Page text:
Geometry Compression

Michael Frank Deering: Geometry Compression


Company: Sun Microsystems, Inc.


The concept of  Geometry Compression (and Compressed Geometry) is the one sub-area of computer graphics that I am generally credited as the sole inventor of. My 1995 SIGGRAPH paper was the first of hundreds of papers that have since been published about the topic and related areas. The basic idea is that 3D geometry in computer graphics (vertices, normals, colors, texture coordinates, and connectivity information) can be subject to both lossless and lossy compression, just like many other representations of the real world (compression for images, compressions for audio). My goal wasn’t to produce the informational theoretical maximum compression (though I correctly predicted that many others would pursue this), but to produce a production compression format that could be implemented in both software and real-time hardware.

Because I had one Ph.D. student and two Masters students working on Geometry Compression tools at the time, I intentionally left out some of the more advanced software support I had already written and had running, in order to leave them room for their thesis (only one completed). For years I would wince every time a new paper would be published that basically only contained what I had already done (but not published); nowadays I believe that not anywhere as many papers would have been published in the field if I had included too much stuff in the first one. So if one counts the total number of papers published “as a good thing” this is OK then.

While most of the papers in the field were software techniques, my original concept worked both in hardware and software. The Elite3D included hardware support for decompressing geometry in real-time, but because of several hardware implementation glitches, the feature was not supported in the first two years of production.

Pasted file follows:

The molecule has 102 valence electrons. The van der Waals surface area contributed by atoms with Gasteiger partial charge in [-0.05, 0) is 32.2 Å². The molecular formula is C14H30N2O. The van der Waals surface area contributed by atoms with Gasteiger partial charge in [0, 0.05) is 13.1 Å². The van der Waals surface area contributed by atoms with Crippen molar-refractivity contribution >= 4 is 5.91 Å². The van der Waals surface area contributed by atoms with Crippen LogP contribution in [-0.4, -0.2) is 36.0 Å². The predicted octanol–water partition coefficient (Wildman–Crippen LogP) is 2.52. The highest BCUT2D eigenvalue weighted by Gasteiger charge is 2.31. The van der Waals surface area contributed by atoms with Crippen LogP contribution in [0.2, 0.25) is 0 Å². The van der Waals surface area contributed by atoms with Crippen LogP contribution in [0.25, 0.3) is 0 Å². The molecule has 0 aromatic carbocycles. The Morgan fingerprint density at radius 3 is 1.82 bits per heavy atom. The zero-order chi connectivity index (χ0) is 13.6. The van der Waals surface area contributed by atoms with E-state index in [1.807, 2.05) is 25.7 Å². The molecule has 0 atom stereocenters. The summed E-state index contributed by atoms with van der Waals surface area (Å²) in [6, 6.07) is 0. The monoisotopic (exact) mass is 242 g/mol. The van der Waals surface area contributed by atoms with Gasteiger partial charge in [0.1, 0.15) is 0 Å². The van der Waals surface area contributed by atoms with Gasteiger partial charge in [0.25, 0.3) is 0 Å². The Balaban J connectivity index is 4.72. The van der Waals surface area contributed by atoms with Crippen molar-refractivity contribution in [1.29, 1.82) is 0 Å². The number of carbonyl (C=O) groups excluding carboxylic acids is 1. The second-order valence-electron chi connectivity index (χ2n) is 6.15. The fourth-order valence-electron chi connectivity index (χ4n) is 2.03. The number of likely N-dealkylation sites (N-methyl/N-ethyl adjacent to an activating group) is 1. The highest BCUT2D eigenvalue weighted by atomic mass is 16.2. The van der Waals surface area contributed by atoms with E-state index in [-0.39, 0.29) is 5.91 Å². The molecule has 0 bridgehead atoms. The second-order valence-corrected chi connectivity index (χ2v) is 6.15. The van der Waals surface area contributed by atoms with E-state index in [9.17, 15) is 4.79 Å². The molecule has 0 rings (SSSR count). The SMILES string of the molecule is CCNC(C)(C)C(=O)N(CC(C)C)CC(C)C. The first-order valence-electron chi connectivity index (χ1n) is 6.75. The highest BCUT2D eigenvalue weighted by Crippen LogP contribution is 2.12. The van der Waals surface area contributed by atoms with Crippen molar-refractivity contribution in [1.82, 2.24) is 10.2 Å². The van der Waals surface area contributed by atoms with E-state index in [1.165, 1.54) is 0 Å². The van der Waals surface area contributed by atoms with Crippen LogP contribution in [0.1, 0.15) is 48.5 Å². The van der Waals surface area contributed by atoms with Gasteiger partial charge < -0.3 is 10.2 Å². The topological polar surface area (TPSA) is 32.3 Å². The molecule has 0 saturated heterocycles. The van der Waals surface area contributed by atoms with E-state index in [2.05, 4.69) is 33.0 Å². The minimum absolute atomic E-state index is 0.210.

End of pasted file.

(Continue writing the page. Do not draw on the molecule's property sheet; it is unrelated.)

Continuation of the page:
A second expanded (but downward compatible) version of my hardware compressed geometry format was initially designed into both the Sun XVR-1000 and XVR-4000, but was not completed.


The main publications are the SIGGRAPH papers and course notes on geometry compression, plus the appendix in the Java 3D book.

Michael F. Deering. Geometry Compression. In Proceedings of ACM SIGGRAPH 1995.

pdf (94 KB) (presently minus all the images that show the results!)

Below are the notes  from my portion of the Geometry Compression courses taught in 1999 and 2000. The 2000 document is interesting, because it contains a public disclosure in compressed geometry level II (which was never productized, though most of the hardware design had been done).

Michael F. Deering. Hardware for Geometry Compression. Lecture in 3D Geometry Compression course, course organizer Gabriel Taubin, Proceedings of ACM SIGGRAPH 2000.

pdf (60 KB)

Michael F. Deering. Geometry Compression. Lecture in 3D Geometry Compression course, course organizer Jarek Rossignac, Proceedings of ACM SIGGRAPH 1999.

pdf (1 MB)

Michael F. Deering. Lecture in 3D Geometry Compression course, course organizer Gabriel Taubin, Proceedings of ACM SIGGRAPH 1998.